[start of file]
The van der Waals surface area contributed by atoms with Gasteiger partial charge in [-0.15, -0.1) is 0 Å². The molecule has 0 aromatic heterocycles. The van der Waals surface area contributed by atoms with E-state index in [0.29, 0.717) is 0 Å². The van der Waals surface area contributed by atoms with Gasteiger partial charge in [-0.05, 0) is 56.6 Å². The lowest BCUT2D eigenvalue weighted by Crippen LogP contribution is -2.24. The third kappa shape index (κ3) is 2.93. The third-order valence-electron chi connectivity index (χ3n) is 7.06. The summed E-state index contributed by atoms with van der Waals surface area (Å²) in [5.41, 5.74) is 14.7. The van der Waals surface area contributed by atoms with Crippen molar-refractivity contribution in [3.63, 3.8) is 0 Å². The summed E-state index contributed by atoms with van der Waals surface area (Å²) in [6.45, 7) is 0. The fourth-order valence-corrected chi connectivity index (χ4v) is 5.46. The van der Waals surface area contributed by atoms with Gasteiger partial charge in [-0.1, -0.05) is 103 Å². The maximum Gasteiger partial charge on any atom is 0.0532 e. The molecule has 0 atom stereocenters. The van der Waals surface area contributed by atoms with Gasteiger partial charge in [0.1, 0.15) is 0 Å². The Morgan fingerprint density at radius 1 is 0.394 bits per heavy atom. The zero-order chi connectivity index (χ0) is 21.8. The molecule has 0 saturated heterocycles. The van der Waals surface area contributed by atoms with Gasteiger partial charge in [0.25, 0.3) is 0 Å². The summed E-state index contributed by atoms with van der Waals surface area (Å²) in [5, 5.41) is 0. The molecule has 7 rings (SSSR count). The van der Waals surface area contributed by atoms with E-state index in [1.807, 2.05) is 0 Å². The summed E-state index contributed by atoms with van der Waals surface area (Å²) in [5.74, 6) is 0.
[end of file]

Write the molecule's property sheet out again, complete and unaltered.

The van der Waals surface area contributed by atoms with Gasteiger partial charge in [-0.15, -0.1) is 0 Å². The molecule has 0 aromatic heterocycles. The van der Waals surface area contributed by atoms with E-state index in [0.29, 0.717) is 0 Å². The van der Waals surface area contributed by atoms with Gasteiger partial charge in [-0.05, 0) is 56.6 Å². The lowest BCUT2D eigenvalue weighted by Crippen LogP contribution is -2.24. The third kappa shape index (κ3) is 2.93. The third-order valence-electron chi connectivity index (χ3n) is 7.06. The summed E-state index contributed by atoms with van der Waals surface area (Å²) in [5.41, 5.74) is 14.7. The van der Waals surface area contributed by atoms with Crippen molar-refractivity contribution in [3.63, 3.8) is 0 Å². The summed E-state index contributed by atoms with van der Waals surface area (Å²) in [6.45, 7) is 0. The fourth-order valence-corrected chi connectivity index (χ4v) is 5.46. The van der Waals surface area contributed by atoms with Gasteiger partial charge in [-0.1, -0.05) is 103 Å². The maximum Gasteiger partial charge on any atom is 0.0532 e. The molecule has 0 atom stereocenters. The van der Waals surface area contributed by atoms with Gasteiger partial charge in [0.1, 0.15) is 0 Å². The Morgan fingerprint density at radius 1 is 0.394 bits per heavy atom. The zero-order chi connectivity index (χ0) is 21.8. The molecule has 0 saturated heterocycles. The van der Waals surface area contributed by atoms with Gasteiger partial charge in [0.25, 0.3) is 0 Å². The summed E-state index contributed by atoms with van der Waals surface area (Å²) in [5, 5.41) is 0. The molecule has 7 rings (SSSR count). The van der Waals surface area contributed by atoms with E-state index in [1.807, 2.05) is 0 Å². The summed E-state index contributed by atoms with van der Waals surface area (Å²) in [5.74, 6) is 0.